On the other hand, IBM launched the IBM System/360, a family of mainframe computer systems, on April 7, 1964. It is said that the System/360 allowed IBM to become a juggernaut in the computer industry, and the system also paved the way for smaller but powerful computers to be developed.
In 1965, the television shows aired on NBC were mostly in color, as the network plans to move forward to making color television as their primary focus. According to a survey conducted in the same year, more than 2 million color TV owners tune in to NBC more than any other network, and the dominance of NBC on television could be brought by their focus on producing more colored television shows or programs.
During the same year, experiments on installing cassette tape players on cars were conducted. After three years of research, the dashboard car radio with a built-in cassette player was released by Philips.
By 1966, radios with transistors became more popular than tube radios, and the durability of transistor radios helped the industry have a surge in listeners in the same period where the British Invasion is at the peak of its popularity. While AM radio was still the most popular type of analog modulation in 1966, FM radio is becoming the number one choice for listeners who want to listen to classical music or AM duplications.
ABC and CBS followed the same business strategy as NBC, as they began broadcasting mostly colored television shows. In this year, both daytime and primetime broadcast were in color.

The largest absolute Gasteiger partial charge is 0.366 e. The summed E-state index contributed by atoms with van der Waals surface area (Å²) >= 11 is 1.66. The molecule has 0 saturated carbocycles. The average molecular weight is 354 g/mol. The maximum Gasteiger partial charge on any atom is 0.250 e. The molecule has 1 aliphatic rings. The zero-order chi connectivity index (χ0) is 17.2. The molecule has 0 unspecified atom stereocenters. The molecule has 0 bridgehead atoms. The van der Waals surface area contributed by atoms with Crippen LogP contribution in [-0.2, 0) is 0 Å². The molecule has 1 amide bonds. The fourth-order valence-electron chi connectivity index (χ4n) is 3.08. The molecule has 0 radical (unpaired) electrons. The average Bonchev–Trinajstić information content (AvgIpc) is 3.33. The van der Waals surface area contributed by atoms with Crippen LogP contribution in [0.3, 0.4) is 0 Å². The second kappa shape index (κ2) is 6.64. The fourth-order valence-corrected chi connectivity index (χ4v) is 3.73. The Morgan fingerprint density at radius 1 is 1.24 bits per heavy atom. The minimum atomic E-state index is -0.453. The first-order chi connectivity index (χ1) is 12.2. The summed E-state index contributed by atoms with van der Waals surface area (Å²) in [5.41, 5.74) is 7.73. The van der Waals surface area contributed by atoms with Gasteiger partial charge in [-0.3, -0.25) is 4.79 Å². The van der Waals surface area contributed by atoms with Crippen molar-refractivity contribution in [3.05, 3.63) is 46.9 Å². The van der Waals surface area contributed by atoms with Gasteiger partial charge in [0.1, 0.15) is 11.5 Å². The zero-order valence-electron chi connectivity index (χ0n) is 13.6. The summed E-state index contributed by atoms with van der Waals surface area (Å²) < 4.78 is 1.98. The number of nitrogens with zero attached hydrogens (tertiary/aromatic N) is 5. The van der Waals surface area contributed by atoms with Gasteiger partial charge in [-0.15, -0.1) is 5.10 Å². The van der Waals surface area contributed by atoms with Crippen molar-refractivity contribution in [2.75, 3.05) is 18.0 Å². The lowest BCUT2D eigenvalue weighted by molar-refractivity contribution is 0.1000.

Reel-to-reel audio tape recording in stereo was also becoming well-known in 1966, thanks to its ability to record a track using only half of the audiotape. The stereo sound is achieved on the tape using a multi-track recorder, which allows instruments or voices to be recorded on different tapes. The multi-track feature enables the “layered” sound on the recorded audio.
The Duracell, a battery that has a longer life than most of the batteries available in the 1960s, experienced a surge in popularity in 1967. The Duracell brand’s rival, Eveready, launched its own “long-lasting battery” called the Powercell around the same year. The Powercell battery would eventually be renamed as Energizer.
In the music industry, because of the abundance of stereo recording equipment like the multi-track recorder in 1967, most albums and singles released in the year were in stereo.
In 1968, RCA stated that they are currently experimenting in utilizing liquid crystals for televisions to have a clearer screen resolution. This research would eventually lead to the invention of LCD (liquid crystal display) TVs in the 1980s.
Meanwhile, FM radio is becoming more popular than AM radio in a few states in the US, particularly in New York. In addition, color television sets are becoming more common in households around the country in the late 1960s.
The Federal Communications Commission (FCC) allowed cable TV stations to have their own programs and have paid commercials in 1969 in order to boost the cable industry. Because of this authorization, the cable TV industry competed toe-to-toe with the broadcast TV.
Although vinyl records are still popular, studios began releasing albums on cassette tapes by 1969, as they saw the potential of the cassette to be the number one platform for music in the near future, mainly because it is more compact and more durable than vinyl.
However, the most important moment in 1969 in the world of technology was the Apollo 11 moon landing, as it was thanks to the advancement in spaceflight technology that Neil Armstrong became the very first human to step on the moon.